There have been claims that the rail corridor option would have less impact on vegetation and habitat. However, this route would still impact a similar portion of wetland as the chosen route. The difference in clearing for both options is minimal.

Byron Bay is essentially a small town but its popularity as a tourist destination, employment centre and place of residence in recent years has seen a significant increase in traffic.  Over 20,000 vehicles a day travel along Ewingsdale Road, the main entrance to Byron Bay.  In 2017 there were 2.1 million visitors to the Byron Shire with the majority of them visiting Byron Bay.  1.1 million of those visitors were day trippers.

The existing road network within the township of Byron Bay has little to no spare capacity and is restricted by the rail line, which runs parallel to Jonson Street. All through-traffic is forced to travel via the Byron Bay town centre over the single rail crossing on Lawson Street. The infrastructure of Lawson and Jonson Streets can't support the current and future traffic volumes, with heavy congestion experienced during peak periods. Heavy pedestrian and cyclist traffic and crossing of the road network also contributes to congestion issues.

One of the main things to come out of the Byron Bay Town Centre Masterplan, which was completed in 2016, was the community's desire to get cars out of the CBD and make it more pedestrian-friendly. The Byron Bay Bypass will take traffic out of the town centre by providing an alternative route for people wanting to avoid the CBD.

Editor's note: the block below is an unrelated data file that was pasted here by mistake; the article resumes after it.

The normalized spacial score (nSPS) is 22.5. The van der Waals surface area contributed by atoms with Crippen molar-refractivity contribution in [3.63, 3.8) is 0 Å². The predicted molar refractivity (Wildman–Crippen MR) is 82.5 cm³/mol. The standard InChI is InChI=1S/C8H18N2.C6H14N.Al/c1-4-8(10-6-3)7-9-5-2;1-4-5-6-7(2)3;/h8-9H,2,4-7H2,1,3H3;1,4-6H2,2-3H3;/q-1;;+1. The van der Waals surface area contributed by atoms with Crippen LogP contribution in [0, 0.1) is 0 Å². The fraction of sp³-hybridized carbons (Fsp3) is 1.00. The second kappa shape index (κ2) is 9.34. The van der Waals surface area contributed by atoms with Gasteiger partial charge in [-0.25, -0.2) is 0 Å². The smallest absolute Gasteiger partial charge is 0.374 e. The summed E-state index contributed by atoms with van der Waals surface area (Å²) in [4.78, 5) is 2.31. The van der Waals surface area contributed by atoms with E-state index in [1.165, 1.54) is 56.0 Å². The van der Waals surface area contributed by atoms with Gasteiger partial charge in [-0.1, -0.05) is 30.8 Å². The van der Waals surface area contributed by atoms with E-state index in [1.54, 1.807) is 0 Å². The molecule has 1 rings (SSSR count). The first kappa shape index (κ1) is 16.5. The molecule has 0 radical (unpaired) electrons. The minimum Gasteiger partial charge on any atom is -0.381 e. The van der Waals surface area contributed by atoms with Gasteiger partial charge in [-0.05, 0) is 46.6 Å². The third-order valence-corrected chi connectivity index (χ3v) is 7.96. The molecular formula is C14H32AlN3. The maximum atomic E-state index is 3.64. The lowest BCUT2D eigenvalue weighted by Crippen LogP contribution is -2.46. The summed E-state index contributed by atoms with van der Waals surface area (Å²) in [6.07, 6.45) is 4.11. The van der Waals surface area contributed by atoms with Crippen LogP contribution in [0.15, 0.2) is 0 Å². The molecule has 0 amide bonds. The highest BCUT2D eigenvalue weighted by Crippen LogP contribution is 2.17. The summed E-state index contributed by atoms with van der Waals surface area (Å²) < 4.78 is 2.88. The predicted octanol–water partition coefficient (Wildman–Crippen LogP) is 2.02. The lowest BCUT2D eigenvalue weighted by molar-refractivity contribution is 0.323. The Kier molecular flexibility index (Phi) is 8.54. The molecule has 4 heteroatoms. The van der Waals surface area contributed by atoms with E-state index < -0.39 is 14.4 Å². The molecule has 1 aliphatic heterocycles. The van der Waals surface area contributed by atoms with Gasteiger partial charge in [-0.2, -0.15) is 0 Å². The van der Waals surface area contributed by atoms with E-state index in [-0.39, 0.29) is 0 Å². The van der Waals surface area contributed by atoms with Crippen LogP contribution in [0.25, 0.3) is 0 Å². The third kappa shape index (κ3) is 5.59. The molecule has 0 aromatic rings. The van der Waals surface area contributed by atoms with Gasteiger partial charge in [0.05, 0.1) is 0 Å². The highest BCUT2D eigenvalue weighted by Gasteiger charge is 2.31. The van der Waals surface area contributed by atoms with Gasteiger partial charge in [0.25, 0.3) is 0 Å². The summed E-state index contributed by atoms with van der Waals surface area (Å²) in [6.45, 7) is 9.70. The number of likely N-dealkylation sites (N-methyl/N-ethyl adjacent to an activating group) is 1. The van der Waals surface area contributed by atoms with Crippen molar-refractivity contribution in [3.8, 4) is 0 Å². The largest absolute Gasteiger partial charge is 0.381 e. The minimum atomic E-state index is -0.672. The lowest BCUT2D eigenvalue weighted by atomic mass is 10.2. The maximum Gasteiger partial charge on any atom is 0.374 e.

Construction of the bypass will impact 1.56 ha of coastal wetland rest (0.39% of the total wetland area in the central Byron Bay).  Council has two approved Biobanking agreements in place issued by the NSW Office of Environment and Heritage. As part of these agreements, we’re improving and conserving an additional 44.5 ha of similar vegetation in the area.

wetland impact mpa.jpg


The Chief Executive Officer of the OEH approved the Biobanking statement for the development of the Byron Bay bypass project through 1.56 ha of wetland based on the following reasons:

·         Vegetation in the directly impacted wetland area (1.05 ha) is degraded as it occurs along an existing (road) edge and is impacted by weed invasion, previous clearing and other human disturbances.

·         The area is considered to have poor long-term viability due to the small size of the vegetation patch and its proximity to a caravan park, rail line and existing urban development.

·         A number of highly invasive weed species are present in the impact area.

·         In terms of regional conservation value impact, the cleared area would represent only a 0.0076 percent decrease in low-land paperbark swamp forest vegetation in the subregion including Southern Coastal Lowlands, Clarence Lowlands and Richmond Tweed.

Council gained two approved Biobanking agreements issued by the NSW Office of Environment and Heritage. The agreements guarantee the improvement and conservation of an additional 44.5 ha of similar vegetation in the Byron Bay area. The sites chosen for these agreements to date are Wallum Place Byron Bay and Lilli Pilli. The sites were chosen as they have similar habitat to that which will be impacted for the bypass construction.